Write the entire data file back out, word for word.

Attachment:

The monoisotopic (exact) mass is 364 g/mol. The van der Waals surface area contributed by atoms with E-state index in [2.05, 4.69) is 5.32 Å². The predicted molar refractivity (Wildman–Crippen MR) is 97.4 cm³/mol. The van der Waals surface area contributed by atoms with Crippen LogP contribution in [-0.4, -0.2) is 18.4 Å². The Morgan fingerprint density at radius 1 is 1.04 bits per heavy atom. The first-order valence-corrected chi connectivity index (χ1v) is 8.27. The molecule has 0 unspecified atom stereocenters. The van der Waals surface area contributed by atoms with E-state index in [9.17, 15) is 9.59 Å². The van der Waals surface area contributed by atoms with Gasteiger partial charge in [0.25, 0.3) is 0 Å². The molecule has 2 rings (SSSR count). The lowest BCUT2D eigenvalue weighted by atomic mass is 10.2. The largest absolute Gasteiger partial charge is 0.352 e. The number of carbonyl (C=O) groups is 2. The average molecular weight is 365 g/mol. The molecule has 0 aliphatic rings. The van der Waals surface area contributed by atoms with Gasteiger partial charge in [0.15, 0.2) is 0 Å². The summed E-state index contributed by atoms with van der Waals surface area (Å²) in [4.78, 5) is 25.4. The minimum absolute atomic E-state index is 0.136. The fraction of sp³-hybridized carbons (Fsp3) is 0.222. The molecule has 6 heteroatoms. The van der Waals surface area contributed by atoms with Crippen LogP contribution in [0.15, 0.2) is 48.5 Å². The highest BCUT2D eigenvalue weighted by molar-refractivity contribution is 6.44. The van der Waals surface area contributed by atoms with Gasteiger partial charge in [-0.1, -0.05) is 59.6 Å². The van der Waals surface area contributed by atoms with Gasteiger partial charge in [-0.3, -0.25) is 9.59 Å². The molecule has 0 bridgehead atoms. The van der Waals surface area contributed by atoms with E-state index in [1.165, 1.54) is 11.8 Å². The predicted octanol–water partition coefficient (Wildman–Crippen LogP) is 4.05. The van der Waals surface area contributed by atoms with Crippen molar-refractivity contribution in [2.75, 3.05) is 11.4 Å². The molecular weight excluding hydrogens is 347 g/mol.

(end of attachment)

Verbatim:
The monoisotopic (exact) mass is 364 g/mol. The van der Waals surface area contributed by atoms with E-state index in [2.05, 4.69) is 5.32 Å². The predicted molar refractivity (Wildman–Crippen MR) is 97.4 cm³/mol. The van der Waals surface area contributed by atoms with Crippen LogP contribution in [-0.4, -0.2) is 18.4 Å². The Morgan fingerprint density at radius 1 is 1.04 bits per heavy atom. The first-order valence-corrected chi connectivity index (χ1v) is 8.27. The molecule has 0 unspecified atom stereocenters. The van der Waals surface area contributed by atoms with E-state index in [9.17, 15) is 9.59 Å². The van der Waals surface area contributed by atoms with Gasteiger partial charge in [0.25, 0.3) is 0 Å². The molecule has 2 rings (SSSR count). The lowest BCUT2D eigenvalue weighted by atomic mass is 10.2. The largest absolute Gasteiger partial charge is 0.352 e. The number of carbonyl (C=O) groups is 2. The average molecular weight is 365 g/mol. The molecule has 0 aliphatic rings. The van der Waals surface area contributed by atoms with Gasteiger partial charge in [0.15, 0.2) is 0 Å². The summed E-state index contributed by atoms with van der Waals surface area (Å²) in [4.78, 5) is 25.4. The minimum absolute atomic E-state index is 0.136. The fraction of sp³-hybridized carbons (Fsp3) is 0.222. The molecule has 6 heteroatoms. The van der Waals surface area contributed by atoms with Crippen LogP contribution in [0.15, 0.2) is 48.5 Å². The highest BCUT2D eigenvalue weighted by molar-refractivity contribution is 6.44. The van der Waals surface area contributed by atoms with Gasteiger partial charge in [-0.1, -0.05) is 59.6 Å². The van der Waals surface area contributed by atoms with Gasteiger partial charge in [-0.3, -0.25) is 9.59 Å². The molecule has 0 bridgehead atoms. The van der Waals surface area contributed by atoms with E-state index in [1.165, 1.54) is 11.8 Å². The predicted octanol–water partition coefficient (Wildman–Crippen LogP) is 4.05. The van der Waals surface area contributed by atoms with Crippen molar-refractivity contribution in [2.75, 3.05) is 11.4 Å². The molecular weight excluding hydrogens is 347 g/mol.